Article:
Last week, I accompanied my roommate to CVS pharmacy. He needed to refill a prescription, and I was trying to avert a minor catastrophe by replacing some lost lip balm. No one likes crusty lips, and mine get so dry, they can spark brush fires if I’m not careful.
At the cashier’s suggestion, I swiped my roommate’s CVS card, netting him some get-out-of-sick-free points for the next time he felt like vomiting. “Next time” came sooner than expected, though, and we qualified for 20 percent off a flu shot. He offered it to me, but I had only planned to vaccinate my lips to avoid judgment by all the pretty people.
I didn’t end up getting my arm numbed for the rest of the day, but my trip left me waxing philosophical.
Shots are the modern medical marvel — the veritable cure in a syringe. Inoculations weaken the infectious agent and strip it of its virulent potency to allow the body to build up immunity to a dud. No matter how strong it is down the road, the host is essentially “cured” because the body remembers the dud and can immediately reject and fight it.
Don’t you love how easy it is to draw spiritual parallels from the natural world?
We’ve been inoculated. Something extraordinary dropped in our laps, and we reject it based on a weak substitute we encountered before.
In case you were wondering, I’m talking about Jesus. It’s, like, my thing.
To be clear, Jesus’ end game isn’t to violently kill us like some form of ebola, but the analogy is useful to paint a word picture.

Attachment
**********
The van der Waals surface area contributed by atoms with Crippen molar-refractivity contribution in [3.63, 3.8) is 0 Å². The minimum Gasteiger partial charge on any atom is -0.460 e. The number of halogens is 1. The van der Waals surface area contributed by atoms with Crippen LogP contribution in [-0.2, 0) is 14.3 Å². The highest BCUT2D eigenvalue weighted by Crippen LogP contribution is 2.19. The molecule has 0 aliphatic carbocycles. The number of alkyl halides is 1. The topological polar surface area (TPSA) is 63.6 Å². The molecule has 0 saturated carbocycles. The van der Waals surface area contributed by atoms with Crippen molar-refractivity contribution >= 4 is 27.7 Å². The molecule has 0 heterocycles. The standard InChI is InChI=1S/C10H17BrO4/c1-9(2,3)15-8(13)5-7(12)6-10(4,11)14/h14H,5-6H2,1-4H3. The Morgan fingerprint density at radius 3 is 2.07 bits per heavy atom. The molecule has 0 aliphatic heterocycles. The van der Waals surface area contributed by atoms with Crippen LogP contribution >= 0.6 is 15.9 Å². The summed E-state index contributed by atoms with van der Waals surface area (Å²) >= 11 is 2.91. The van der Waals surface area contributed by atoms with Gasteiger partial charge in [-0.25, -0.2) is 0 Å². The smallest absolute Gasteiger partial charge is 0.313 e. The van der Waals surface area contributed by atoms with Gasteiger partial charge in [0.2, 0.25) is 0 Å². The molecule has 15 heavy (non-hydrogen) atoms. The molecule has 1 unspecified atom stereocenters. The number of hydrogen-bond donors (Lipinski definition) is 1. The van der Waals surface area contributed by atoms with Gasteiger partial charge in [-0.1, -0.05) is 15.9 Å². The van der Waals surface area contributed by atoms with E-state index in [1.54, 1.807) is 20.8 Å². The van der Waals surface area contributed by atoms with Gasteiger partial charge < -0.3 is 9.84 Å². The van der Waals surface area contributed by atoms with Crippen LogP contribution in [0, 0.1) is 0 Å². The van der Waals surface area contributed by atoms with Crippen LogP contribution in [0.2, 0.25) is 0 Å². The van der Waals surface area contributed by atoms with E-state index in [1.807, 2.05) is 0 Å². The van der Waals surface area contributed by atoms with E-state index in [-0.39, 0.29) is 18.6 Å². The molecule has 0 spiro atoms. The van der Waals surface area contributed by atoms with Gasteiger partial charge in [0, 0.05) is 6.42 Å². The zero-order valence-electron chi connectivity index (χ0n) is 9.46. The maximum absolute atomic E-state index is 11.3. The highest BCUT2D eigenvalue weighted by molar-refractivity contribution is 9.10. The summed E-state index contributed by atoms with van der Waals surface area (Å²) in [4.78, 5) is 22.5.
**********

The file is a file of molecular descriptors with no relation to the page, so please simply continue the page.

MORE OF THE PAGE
Morals are a good road map to lead us in the right direction, but moralism wasn’t Jesus’ message. He treated morality like branches that needed to be trimmed; he went straight for the root (or heart) of the problem. His words and his principles meant to show us our need for God, not to become the thing that we worship in and of itself.
Isn’t that what happened, though?
Christians became experts at lecturing gays on the virtues and sacredness of marriage while we sleep around en masse and divorce each other at the same rate as non-Christians.
Sermons admonish people to “clean up” their behaviors, do good deeds and be good. It’s a wonderful sentiment, but it’s just not biblical.
Feel free to fact check me.
It’s no wonder many of us think matters of spirituality come down to which sports team you grew up liking.
Christian moralism is a weak, attenuated spirituality compared to the potency of Jesus. I’d reject that crap, too.
Forcing a bunch of dying people to eat more healthily when they have a tumor growing inside them is pointless. Trying a lot won’t cut it. Jesus didn’t come to simply give a moral code. He came to write a new reality on our hearts.
We’ve missed the point by accepting the dud. Rules can restrain one’s actions, but only grace can transform the heart.
Christianity is not about attaining personal happiness, doing good things or being more moral than people around us. It cannot be summarized by gold-plated crucifixes and tacky jewelry from our religious yesterdays.
Jesus came to revolutionize our roots. He took the death penalty so everyone who stood condemned could have his life.
The way of Jesus is not only an ongoing story of supernatural discipline, but also one of divine adoption. Friends, God is not looking for adherents. He’s looking for sons and daughters, and he’s calling our names.
I can’t say I blame the disillusioned and incensed masses for rejecting the impotence of institutionalized Christianity. It’s lame.
Perhaps it’s time to actually try Jesus.
Ryan Galloway is a religion senior at UF. His column appears on Wednesdays. You can contact him via email@example.com.